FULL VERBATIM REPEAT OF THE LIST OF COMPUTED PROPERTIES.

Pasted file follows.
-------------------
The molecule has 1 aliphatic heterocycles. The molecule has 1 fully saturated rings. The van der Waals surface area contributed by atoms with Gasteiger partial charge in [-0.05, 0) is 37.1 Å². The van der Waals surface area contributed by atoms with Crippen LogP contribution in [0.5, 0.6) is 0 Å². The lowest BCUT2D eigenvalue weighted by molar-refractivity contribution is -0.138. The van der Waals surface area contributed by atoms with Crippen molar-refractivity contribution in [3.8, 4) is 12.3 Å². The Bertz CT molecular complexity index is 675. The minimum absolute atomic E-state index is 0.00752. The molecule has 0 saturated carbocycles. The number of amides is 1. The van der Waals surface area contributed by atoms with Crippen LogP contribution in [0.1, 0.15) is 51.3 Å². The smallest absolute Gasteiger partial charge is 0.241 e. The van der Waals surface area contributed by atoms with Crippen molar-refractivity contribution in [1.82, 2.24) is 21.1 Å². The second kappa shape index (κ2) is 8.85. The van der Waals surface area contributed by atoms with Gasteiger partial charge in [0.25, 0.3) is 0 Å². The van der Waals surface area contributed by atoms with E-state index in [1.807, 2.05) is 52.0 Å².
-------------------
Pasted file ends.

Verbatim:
The molecule has 1 aliphatic heterocycles. The molecule has 1 fully saturated rings. The van der Waals surface area contributed by atoms with Gasteiger partial charge in [-0.05, 0) is 37.1 Å². The van der Waals surface area contributed by atoms with Crippen LogP contribution in [0.5, 0.6) is 0 Å². The lowest BCUT2D eigenvalue weighted by molar-refractivity contribution is -0.138. The van der Waals surface area contributed by atoms with Crippen molar-refractivity contribution in [3.8, 4) is 12.3 Å². The Bertz CT molecular complexity index is 675. The minimum absolute atomic E-state index is 0.00752. The molecule has 0 saturated carbocycles. The number of amides is 1. The van der Waals surface area contributed by atoms with Crippen LogP contribution in [0.1, 0.15) is 51.3 Å². The smallest absolute Gasteiger partial charge is 0.241 e. The van der Waals surface area contributed by atoms with Crippen molar-refractivity contribution in [1.82, 2.24) is 21.1 Å². The second kappa shape index (κ2) is 8.85. The van der Waals surface area contributed by atoms with Gasteiger partial charge in [0.25, 0.3) is 0 Å². The van der Waals surface area contributed by atoms with E-state index in [1.807, 2.05) is 52.0 Å².